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Grey Literature (in the Health Sciences)

Grey Literature Defined

Grey/Gray Literature deals with the production, distribution, and access to multiple document types produced on all levels of government, academics, business, and organization in electronic and print formats, not controlled by commercial publishing.  GreyNet International

These types of documents are not always collected into citation databases and often are not available for libraries to purchase, so finding and accessing grey literature is significantly more difficult than finding and accessing research articles. However, it is beneficial and often necessary to search one or more types of grey literature when creating comprehensive evidence syntheses like guidelines, systematic reviews, meta-analyses, and scoping reviews as the information contained in grey literature documents can provide broader/alternative perspectives and help to reduce biases, in particular publication bias.

This guide contains links to databases, search engines, and websites relevant to some of the more commonly searched types of grey/gray literature in the health sciences: policy positions, reports, briefings, evaluations of programs, white papers, clinical trials, regulatory information for drugs and medical devices, grants, theses & dissertations, conferences, documents from professional organizations, and statistics. Click here for a comprehensive list of grey literature document types. Resources listed in this guide are freely available, unless otherwise noted.

Since much of grey literature is unpublished or published through non-commercial avenues it can be difficult to find. For detailed guidance on how to search the grey literature, please see below.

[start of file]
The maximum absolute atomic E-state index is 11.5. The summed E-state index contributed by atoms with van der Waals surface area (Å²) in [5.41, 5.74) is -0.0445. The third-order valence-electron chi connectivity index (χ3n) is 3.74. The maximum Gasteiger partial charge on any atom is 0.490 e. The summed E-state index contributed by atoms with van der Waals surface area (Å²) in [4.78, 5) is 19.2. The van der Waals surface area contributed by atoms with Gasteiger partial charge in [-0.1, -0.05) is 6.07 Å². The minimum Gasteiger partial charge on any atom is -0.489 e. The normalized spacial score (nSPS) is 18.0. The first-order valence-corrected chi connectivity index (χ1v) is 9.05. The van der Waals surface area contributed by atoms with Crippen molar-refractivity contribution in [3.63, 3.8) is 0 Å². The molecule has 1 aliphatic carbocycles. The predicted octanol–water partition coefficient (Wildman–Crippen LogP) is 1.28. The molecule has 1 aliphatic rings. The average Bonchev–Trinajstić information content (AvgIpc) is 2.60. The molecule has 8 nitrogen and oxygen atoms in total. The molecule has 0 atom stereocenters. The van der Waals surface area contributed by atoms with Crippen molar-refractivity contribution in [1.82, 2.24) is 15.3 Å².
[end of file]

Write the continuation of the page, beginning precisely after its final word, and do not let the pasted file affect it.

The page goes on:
Guidelines for Searching Grey Literature

The resources below provide detailed guidance on how to approach searching grey literature and resources to search. 

Where to Begin?

The value that grey literature brings to a research question varies greatly from topic to topic.  As such, the decision around whether to include grey literature must be determined by each research team.

Although guidance exists around the the broad process of conducting a grey literature search, there is no "gold standard" to follow when  conducting a grey literature search. The following provides an example of elements to consider in order to get started with this process. Ultimately, every research team will have to tailor and develop a grey literature plan to best fit the needs of their specific research question. 

As the scope of grey literature is quite vast, research teams that decide to move forward with this process must narrow down what kind of documents are relevant to their research topic, keeping in mind inclusion and exclusion criteria. Establishing parameters / scope to searching is also necessary, taking into consideration resource limits such as team availability to conduct the identified searches and screen additional data.